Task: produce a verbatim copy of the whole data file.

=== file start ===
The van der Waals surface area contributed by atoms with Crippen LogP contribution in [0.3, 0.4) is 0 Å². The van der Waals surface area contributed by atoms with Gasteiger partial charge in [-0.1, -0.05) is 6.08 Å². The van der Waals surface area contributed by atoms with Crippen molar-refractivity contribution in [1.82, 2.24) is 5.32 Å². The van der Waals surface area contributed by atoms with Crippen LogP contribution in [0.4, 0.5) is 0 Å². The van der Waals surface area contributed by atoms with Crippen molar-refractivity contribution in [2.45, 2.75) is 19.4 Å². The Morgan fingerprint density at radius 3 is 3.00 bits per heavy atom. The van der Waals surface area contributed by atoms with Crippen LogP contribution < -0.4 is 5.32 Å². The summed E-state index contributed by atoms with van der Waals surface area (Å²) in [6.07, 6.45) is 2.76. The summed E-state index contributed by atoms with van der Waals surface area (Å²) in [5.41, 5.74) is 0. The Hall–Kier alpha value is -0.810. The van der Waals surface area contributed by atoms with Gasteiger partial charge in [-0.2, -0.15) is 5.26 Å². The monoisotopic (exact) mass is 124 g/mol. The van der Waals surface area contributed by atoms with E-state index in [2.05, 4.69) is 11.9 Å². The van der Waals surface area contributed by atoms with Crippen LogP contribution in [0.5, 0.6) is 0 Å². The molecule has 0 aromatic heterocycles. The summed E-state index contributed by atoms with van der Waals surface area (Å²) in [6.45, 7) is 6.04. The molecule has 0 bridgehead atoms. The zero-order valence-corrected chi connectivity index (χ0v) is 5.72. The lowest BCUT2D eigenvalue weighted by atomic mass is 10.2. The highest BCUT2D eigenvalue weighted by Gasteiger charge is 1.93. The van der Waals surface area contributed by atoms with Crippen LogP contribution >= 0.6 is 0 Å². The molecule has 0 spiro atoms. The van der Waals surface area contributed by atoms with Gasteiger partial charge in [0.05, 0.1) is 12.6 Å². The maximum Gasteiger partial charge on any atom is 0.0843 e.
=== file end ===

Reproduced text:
The van der Waals surface area contributed by atoms with Crippen LogP contribution in [0.3, 0.4) is 0 Å². The van der Waals surface area contributed by atoms with Gasteiger partial charge in [-0.1, -0.05) is 6.08 Å². The van der Waals surface area contributed by atoms with Crippen molar-refractivity contribution in [1.82, 2.24) is 5.32 Å². The van der Waals surface area contributed by atoms with Crippen LogP contribution in [0.4, 0.5) is 0 Å². The van der Waals surface area contributed by atoms with Crippen molar-refractivity contribution in [2.45, 2.75) is 19.4 Å². The Morgan fingerprint density at radius 3 is 3.00 bits per heavy atom. The van der Waals surface area contributed by atoms with Crippen LogP contribution < -0.4 is 5.32 Å². The summed E-state index contributed by atoms with van der Waals surface area (Å²) in [6.07, 6.45) is 2.76. The summed E-state index contributed by atoms with van der Waals surface area (Å²) in [5.41, 5.74) is 0. The Hall–Kier alpha value is -0.810. The van der Waals surface area contributed by atoms with Gasteiger partial charge in [-0.2, -0.15) is 5.26 Å². The monoisotopic (exact) mass is 124 g/mol. The van der Waals surface area contributed by atoms with E-state index in [2.05, 4.69) is 11.9 Å². The van der Waals surface area contributed by atoms with Crippen LogP contribution in [0.5, 0.6) is 0 Å². The molecule has 0 aromatic heterocycles. The summed E-state index contributed by atoms with van der Waals surface area (Å²) in [6.45, 7) is 6.04. The molecule has 0 bridgehead atoms. The zero-order valence-corrected chi connectivity index (χ0v) is 5.72. The lowest BCUT2D eigenvalue weighted by atomic mass is 10.2. The highest BCUT2D eigenvalue weighted by Gasteiger charge is 1.93. The van der Waals surface area contributed by atoms with Crippen LogP contribution >= 0.6 is 0 Å². The molecule has 0 spiro atoms. The van der Waals surface area contributed by atoms with Gasteiger partial charge in [0.05, 0.1) is 12.6 Å². The maximum Gasteiger partial charge on any atom is 0.0843 e.